Microsoft’s Controversial Windows 8 OS Is Gaining Ground–Fast
Windows 8, whether you love it or hate it, is a success. After recently announcing that the dramatically redesigned OS has already sold more than 100 million copies, Microsoft has gone something on the offensive in various blog posts, defending their design choices and their ongoing work to adapt the OS to consumer needs. But now there’s something new to crow about, and the only surprise is that there hasn’t yet been a press release: the Windows 8 App Store is now home to more than 70,000 apps. You read that right, folks: in 7 months of market availability, Windows 8 has 5 times as many apps in its marketplace as Apple’s OSX has, and it launched over 2 years ago. Head on past the break for the full details.
The first thing you’ll notice, but not be at all surprised about, is the distribution of the app categories. Education, Entertainment and Books are tops, with Games trailing not far behind. Each of these categories has more than 6,000 apps all by itself. Between the four, they make up more than 1/3rd of the marketplace. Following along just a little further behind is the Tools category, featuring everything from flashlights to rulers to speed tests, network tests and toggles, etc. There’s quite a range of additional categories rounding out the rest of the list, but that gets you through the top 5 categories in the Windows 8 App Store, and I trust you can read the rest to see how your favorite categories are doing.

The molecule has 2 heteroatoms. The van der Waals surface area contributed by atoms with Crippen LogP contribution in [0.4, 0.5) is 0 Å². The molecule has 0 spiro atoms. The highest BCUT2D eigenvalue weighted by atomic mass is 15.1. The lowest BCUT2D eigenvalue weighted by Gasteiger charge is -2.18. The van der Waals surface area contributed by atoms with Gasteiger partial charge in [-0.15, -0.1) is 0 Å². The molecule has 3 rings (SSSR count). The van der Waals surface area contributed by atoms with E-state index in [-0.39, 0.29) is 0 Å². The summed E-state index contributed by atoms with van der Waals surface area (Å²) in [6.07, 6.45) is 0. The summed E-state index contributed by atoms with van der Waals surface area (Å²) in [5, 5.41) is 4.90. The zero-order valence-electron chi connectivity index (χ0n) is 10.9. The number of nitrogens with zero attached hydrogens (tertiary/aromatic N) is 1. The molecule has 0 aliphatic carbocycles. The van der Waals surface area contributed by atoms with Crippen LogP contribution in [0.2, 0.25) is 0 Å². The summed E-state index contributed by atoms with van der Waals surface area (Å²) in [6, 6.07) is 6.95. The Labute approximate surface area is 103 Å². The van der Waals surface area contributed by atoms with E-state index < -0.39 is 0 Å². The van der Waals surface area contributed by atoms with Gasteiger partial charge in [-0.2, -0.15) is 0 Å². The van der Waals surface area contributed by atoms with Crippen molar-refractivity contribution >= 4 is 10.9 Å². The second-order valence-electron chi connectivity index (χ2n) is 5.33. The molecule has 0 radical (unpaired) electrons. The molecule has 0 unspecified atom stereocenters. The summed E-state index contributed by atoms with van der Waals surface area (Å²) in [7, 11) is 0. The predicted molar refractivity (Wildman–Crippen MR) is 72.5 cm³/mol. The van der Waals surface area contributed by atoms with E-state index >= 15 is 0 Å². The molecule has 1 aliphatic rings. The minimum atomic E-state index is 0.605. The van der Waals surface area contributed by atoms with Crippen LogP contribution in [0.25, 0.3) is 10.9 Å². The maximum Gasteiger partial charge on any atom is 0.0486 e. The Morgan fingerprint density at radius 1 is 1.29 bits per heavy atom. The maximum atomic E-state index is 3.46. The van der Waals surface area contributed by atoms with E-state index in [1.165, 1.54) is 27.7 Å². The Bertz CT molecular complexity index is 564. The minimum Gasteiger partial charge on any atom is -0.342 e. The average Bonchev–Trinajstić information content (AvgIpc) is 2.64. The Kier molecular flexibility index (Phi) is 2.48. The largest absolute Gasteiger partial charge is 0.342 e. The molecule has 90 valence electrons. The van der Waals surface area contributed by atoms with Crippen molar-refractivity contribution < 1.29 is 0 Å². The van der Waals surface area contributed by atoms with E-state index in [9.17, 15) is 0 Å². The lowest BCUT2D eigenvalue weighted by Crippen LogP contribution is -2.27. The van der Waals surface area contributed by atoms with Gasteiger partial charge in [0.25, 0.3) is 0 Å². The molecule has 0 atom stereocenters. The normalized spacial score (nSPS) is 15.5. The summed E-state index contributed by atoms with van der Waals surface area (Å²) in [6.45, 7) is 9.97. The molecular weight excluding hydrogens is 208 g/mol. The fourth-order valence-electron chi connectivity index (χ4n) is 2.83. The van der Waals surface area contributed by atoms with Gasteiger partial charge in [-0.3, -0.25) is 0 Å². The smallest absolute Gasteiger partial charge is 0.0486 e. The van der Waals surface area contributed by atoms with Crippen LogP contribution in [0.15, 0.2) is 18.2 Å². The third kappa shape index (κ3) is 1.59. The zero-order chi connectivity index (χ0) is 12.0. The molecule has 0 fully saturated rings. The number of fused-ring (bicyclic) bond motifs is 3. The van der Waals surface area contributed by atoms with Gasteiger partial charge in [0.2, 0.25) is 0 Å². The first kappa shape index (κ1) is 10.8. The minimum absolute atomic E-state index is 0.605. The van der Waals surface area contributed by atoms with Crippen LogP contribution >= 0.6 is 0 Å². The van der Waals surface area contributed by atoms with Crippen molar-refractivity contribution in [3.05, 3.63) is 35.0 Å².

Perhaps most optimistic of all though is the daily app count. On average over the last two weeks, more than 400 new apps have been added to the store every single day. That’s an impressive count by any measure, but perhaps even more impressive than that is the recent spike in which more than 1,400 apps were added to the store on a single day. Perhaps not coincidentally, that was just a day or two after Microsoft announced that Windows 8 had hit the all-important 100 million units sold mark within days of its predecessor, Windows 7, reaching the same goal.
Without a doubt, the love/hate party where Windows 8 is concerned will continue on into the foreseeable future with much gnashing of teeth, but whether you love it or hate it, one thing is becoming crystal clear: Windows 8 is here to stay, it’s here to compete, and it will not simply fade into obscurity.